Inside the Datathlon: An Interview With Data Scientist Roland Jansky
Roland Jansky is TRIQ’s Lead Data Scientist, a former CERN physicist and one of the minds behind its groundbreaking algorithm. He is way ahead of most of us regarding his knowledge about the future possibilities of TRIQ. But in order for us to understand what TRIQ is, we kindly asked him to start with some simple questions so we had a chance to follow.
So Roland, how did you as a particle physicist join the team that’s building TRIQ?
The question makes it sound crazier than it is. Many physicists actually work with algorithms and I was doing data analysis at a large bank when I first learned about the position at TRIQ.
Okay. We’ll skip the bank jokes. Why did you decide to join TRIQ instead?
I’ve been a runner and long-distance athlete for a long time and it was a very unique chance to combine my passion for sports and my professional skills. It felt like one of those opportunities that don’t come around very often. So once I met the team and I saw how large the scope of the idea was, it was an easy choice.
It felt like one of those opportunities that don’t come around very often. So once I met the team and I saw how large the scope of the idea was, it was an easy choice.
Tell us a little bit more about how it started.
When I joined TRIQ at the beginning of 2020 a lot of research and thought had already gone into the idea. The training theory was set. The vision of the founders Philipp and Max was clear and it was also clear that triathletes could really use a smart planning tool for the future. Now all of that just had to be turned into an intelligent data solution. That is where I came in.
Can you share more about your thought process in the initial phase?
There are a lot of tools out there already that can pop out a training plan for triathletes. But to be honest, most of them are very generic and stiff. Building an app that takes into account more individual info and personal traits and aligns training sessions better with the athlete’s schedule would have already been a huge upgrade. But frankly, building that wasn’t really what I was personally excited about. I think moving forward we have the chance to do much more than that.
We are assuming this is where things get interesting or should we say “complicated“?
A few years ago there simply wasn’t enough data available for an app to really know what an athlete went through during a training process. But now there is. And it’s getting better and better. Through wearables and tracking devices and their data’s integration in apps we will be able to actually tell the athlete things they had no way of knowing before. We can go way beyond “you ran this distance“. We can help them draw conclusions that only an artificial intelligence can draw. Conclusions you wouldn’t be able to make even if you spent hours planning and analyzing.
Through wearables and tracking devices and their data’s integration in apps we will be able to actually tell the athlete things they had no way of knowing before.
Without going “full science“ on us, can you somehow describe what it takes for an app to adjust all this training perfectly, instantly and differently for each person?
The start and goal are pretty clear-cut. The exciting part is what happens in between. We start by looking where the user is at athletically. There is a test phase and past performances like data from Garmin Connect can also be used. Then the triathlete usually also sets a goal they’d like to achieve: What type of triathlon they are aiming for, the date and what performance time they would like to aim for. Based on their training availability we can then tell them what can realistically be achieved. And then we give them a plan…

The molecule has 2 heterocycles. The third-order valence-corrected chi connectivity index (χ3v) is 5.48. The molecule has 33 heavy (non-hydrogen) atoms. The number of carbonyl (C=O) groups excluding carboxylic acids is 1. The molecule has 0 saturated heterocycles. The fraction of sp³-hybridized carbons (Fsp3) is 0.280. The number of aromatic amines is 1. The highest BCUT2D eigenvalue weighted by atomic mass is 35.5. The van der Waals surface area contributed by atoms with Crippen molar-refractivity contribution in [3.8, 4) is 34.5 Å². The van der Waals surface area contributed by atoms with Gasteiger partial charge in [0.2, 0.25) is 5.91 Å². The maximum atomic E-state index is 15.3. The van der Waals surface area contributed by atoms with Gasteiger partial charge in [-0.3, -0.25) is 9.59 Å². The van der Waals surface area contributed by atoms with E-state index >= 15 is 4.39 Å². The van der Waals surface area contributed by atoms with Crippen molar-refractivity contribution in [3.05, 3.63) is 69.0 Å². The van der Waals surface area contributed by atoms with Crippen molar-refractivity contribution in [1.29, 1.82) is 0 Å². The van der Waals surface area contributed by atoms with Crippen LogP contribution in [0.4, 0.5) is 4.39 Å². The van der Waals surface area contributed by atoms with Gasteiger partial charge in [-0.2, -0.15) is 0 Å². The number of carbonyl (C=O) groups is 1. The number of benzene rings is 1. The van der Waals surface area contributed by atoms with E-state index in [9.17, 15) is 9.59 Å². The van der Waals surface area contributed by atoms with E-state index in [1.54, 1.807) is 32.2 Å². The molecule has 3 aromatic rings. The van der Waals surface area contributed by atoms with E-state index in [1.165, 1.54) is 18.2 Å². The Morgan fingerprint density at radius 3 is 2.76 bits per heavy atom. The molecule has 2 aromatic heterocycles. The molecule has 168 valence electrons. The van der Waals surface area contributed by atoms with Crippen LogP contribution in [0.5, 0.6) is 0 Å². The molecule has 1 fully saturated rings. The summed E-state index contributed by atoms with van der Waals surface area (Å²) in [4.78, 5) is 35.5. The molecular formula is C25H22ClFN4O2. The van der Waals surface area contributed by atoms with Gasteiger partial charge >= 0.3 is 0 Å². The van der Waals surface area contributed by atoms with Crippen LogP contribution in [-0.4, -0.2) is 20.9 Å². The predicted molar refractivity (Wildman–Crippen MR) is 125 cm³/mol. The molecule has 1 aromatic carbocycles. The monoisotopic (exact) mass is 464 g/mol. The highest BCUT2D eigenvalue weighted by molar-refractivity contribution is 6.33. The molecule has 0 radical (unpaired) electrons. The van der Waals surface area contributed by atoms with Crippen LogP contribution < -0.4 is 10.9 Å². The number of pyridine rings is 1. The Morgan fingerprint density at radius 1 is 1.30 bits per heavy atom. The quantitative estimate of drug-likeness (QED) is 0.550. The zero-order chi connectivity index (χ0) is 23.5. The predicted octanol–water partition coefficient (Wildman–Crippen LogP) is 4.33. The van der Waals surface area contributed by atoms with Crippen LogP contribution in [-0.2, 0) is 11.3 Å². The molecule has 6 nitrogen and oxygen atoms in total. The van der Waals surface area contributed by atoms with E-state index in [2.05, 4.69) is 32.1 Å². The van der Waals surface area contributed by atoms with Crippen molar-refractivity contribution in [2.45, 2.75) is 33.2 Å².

…and we assume that’s when ”what happens in between“ starts?
Well, the part in between is where things don’t go as planned. The perfect athlete that sticks to the plan 100 percent wouldn’t be much of a challenge. But that athlete also doesn’t exist. Developing the app really meant to start understanding the myriad of possible ways you can deviate from the plan. And to adjust while at the same time keeping the athlete informed about what is happening.
Developing the app really meant to start understanding the myriad of possible ways you can deviate from the plan.
Did you really understand all of the possibilities of what can change?
At this point we have a pretty good idea what can go wrong meaning scenarios we have mapped out. Training can be missed, shortened, the athlete goes too hard, is injured or other things. But the way the app is built it will actually learn from the athlete’s behavior, health indicators and performance and get better and more individualized as you use TRIQ for a longer time.
Do you have an example?
A very simple example could be that an athlete might always underperform on Mondays. As we are also keeping track of heart rate variability and other parameters that can indicate the level of rest and freshness, the app could either suggest lightening the training load or notify the athlete that whatever they are doing on Mondays isn’t really working, maybe because they often don’t get enough sleep on the weekend.
Would you say the TRIQ app is like a coach?
I would say it is in some ways similar to a coach. But while it isn’t human and doesn’t look to replace the human element that a coach brings to the table it is on many levels way more directly involved in what is happening. A coach is forced to indirectly assess much of the training situation. Especially remote coaches are often playing catchup and can easily a bit out of touch. The availability of the app is 24/7 and it reacts immediately. TRIQ is about putting you in charge of things you had no idea were happening and had no time to think about. It will save time while letting you achieve your athletic goals more efficiently and keep you healthier. Even if you don’t always train as planned.